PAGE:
Queen - A Night at the Opera 
Music Disc Reviews Audio CD
Written by Bryan Dailey   
Tuesday, 22 August 2000

A Night at the Opera (24k re-reissue)
DCC Compact Classics/Hollywood Records, 2000
| Performance 6 | Sound 8 |

It’s no secret that Queen, with the over-the-top vocals of Freddie Mercury and the multi-guitar orchestration of Brian May, had a flair for the dramatic. They defined the term "rock opera" and, despite attempts by artists such as Meat Loaf and the Who, Queen will probably never be surpassed as the kings, correction, queens of rock opera. The 1975 Queen album A Night at the Opera has been re-mastered by recording engineer Steve Hoffman and is now being re-issued as a 24-karat gold compact disc.



The re-release of A Night at the Opera is a must-have for hardcore Queen fans, as the songs sound amazing and full of a new sense of depth and clarity that the original release on CD does not quite capture. On the other hand, casual fans of the band may find the album a little too experimental and will be wishing they had bought "Queen’s Greatest Hits." Rarely does anything on this album fall into the pop category of music. Unless you already own this album, the songs "You’re My Best Friend" and "Bohemian Rhapsody" will probably be the only numbers you have heard before. It just so happens that they are two of the best tracks on the album.

Created as a concept album, from the liner notes listing the members of Queen as the "Cast" to ending with a multi-guitar orchestrated version of "God Save the Queen," the biggest problem with this album is the fact that it really doesn’t tell a story. As unexceptional as their lyrics were, at least bands like Rush and Yes created concept album that told some kind of tale that had cohesive elements to tie the songs together. Rush’s 2112 is a perfect example of this, telling the story of the first man to discover the guitar in a distant world and how he used it to overthrow an oppressive government. Of course it’s cheesy, but at least it tells a complete story both lyrically and musically. A Night at the Opera seems to randomly skip through subject matter from song to song. The only common bond between tracks is that they are rock songs by Queen with operatic elements.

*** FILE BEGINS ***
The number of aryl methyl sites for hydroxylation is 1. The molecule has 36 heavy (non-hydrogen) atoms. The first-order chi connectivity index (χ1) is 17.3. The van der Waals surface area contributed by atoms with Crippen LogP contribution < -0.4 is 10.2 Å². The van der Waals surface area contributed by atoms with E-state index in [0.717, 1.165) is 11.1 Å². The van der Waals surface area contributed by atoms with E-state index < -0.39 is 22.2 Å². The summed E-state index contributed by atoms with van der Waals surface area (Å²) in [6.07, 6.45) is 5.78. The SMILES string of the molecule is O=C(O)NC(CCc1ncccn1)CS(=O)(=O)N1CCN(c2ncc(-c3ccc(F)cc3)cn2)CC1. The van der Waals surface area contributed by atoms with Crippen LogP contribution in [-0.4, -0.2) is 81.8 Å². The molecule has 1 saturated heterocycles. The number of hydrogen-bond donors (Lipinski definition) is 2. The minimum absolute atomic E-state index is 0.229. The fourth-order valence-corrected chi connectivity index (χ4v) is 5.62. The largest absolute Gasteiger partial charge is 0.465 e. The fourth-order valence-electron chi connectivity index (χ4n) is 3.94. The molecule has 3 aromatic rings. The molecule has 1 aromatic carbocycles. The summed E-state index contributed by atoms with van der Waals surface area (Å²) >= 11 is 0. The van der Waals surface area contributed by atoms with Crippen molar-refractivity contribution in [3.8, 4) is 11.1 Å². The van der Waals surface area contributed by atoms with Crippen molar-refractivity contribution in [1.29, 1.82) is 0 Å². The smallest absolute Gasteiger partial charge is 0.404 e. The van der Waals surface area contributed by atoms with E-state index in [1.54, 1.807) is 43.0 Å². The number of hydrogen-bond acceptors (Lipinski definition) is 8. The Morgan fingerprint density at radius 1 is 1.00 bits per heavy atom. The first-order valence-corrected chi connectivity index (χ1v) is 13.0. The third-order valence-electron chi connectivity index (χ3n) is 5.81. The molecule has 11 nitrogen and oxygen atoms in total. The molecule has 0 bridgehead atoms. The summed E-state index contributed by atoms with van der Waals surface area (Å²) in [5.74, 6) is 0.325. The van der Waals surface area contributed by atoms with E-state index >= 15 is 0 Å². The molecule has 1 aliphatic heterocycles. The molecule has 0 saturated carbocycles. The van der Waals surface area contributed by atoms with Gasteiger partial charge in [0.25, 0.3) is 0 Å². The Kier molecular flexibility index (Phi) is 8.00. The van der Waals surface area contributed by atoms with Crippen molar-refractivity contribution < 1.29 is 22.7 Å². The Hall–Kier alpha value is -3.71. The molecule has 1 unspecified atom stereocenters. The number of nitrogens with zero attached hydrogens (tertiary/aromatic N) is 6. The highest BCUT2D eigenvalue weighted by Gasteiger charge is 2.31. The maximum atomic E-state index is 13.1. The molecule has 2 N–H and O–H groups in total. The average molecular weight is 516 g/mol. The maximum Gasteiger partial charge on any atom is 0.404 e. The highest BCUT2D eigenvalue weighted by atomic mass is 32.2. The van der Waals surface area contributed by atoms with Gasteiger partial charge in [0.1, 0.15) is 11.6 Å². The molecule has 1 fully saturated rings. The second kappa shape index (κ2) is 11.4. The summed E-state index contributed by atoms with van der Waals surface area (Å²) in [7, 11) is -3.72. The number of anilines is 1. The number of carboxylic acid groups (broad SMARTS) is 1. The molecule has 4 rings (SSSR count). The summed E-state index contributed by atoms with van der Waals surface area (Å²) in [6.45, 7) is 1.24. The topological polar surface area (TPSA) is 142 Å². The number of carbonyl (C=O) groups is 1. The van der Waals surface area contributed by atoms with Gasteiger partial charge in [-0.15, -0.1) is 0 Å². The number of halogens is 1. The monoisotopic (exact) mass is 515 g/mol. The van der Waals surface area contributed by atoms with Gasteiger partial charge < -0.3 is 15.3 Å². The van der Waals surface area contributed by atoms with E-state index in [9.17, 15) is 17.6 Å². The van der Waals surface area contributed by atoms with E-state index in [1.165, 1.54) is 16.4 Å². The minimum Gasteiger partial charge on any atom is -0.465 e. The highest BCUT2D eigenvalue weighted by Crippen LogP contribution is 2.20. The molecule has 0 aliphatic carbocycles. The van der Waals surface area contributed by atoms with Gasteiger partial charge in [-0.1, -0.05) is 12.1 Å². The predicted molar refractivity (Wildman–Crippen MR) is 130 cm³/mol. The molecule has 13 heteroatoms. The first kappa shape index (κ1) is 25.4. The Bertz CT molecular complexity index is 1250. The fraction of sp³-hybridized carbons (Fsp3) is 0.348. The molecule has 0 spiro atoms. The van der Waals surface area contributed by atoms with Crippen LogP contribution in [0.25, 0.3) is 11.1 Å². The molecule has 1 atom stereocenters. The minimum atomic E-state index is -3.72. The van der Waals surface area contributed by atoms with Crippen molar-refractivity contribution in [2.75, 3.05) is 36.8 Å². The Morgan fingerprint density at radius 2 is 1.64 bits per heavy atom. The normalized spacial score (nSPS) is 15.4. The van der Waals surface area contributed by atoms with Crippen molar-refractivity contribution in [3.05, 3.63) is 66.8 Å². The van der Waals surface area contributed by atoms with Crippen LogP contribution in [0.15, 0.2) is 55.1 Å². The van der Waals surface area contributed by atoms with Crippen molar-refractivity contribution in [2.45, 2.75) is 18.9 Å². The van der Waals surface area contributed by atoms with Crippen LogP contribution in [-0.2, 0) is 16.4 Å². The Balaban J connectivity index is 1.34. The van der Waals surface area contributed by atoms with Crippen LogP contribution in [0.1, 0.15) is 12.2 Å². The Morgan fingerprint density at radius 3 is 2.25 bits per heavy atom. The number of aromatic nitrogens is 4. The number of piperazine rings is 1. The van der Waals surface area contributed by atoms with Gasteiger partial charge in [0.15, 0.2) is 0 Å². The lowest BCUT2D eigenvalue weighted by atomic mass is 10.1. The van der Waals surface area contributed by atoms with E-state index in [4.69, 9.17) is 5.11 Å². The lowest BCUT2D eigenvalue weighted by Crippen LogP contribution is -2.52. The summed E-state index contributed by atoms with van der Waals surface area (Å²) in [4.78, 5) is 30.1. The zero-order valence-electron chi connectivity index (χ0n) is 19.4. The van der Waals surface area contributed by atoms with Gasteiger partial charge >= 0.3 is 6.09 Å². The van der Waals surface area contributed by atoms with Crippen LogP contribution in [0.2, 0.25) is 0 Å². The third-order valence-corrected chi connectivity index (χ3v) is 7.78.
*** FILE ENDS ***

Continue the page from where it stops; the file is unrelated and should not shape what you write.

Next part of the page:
Guitarist Brian May, most famous for his unique tone and guitar orchestration techniques, steps up to the microphone on the track " ’39." When a band has a frontman like Freddie Mercury, it can be dangerous to let someone else sing lead, but Brian May has a strong voice that sounds a bit like Paul McCartney, and this song adds a nice bit of variety.

The songs that rock on the album, including the opener "Death on Two Legs (Dedicated to…)," "Good Company" and "Bohemian Rhapsody," are what I like to hear when listening to a Queen album. Where the album loses me is when it goes off on a ragtime tangent. Unfortunately, A Night at the Opera does this too many times. "Lazing on a Sunday Afternoon," "Seaside Rendezvous" and "Good Company" sound like Queen bumped into Scott Joplin and were commissioned to write some music for a Woody Woodpecker cartoon.

The final track, apart from the closing version of "God Save the Queen," is the ever-popular but overplayed "Bohemian Rhapsody." There has never been a song that in five minutes and fifty-five seconds has so completely defined a band’s sound. It may sound like I’m selling Queen short to say that their sound can be summed up in one song, but I think anyone who has really listened to it would agree with me. This epic song is all over the map but at no point along the way do you ever forget that you are listening to Queen. From the melodic intro to the thick backing vocals complete with flanger and other studio tricks to Brian May’s guitar solo, this song has it all. I just want someone to explain to me what "Scaramouche, Scaramouche, will you do the fandango?" means.








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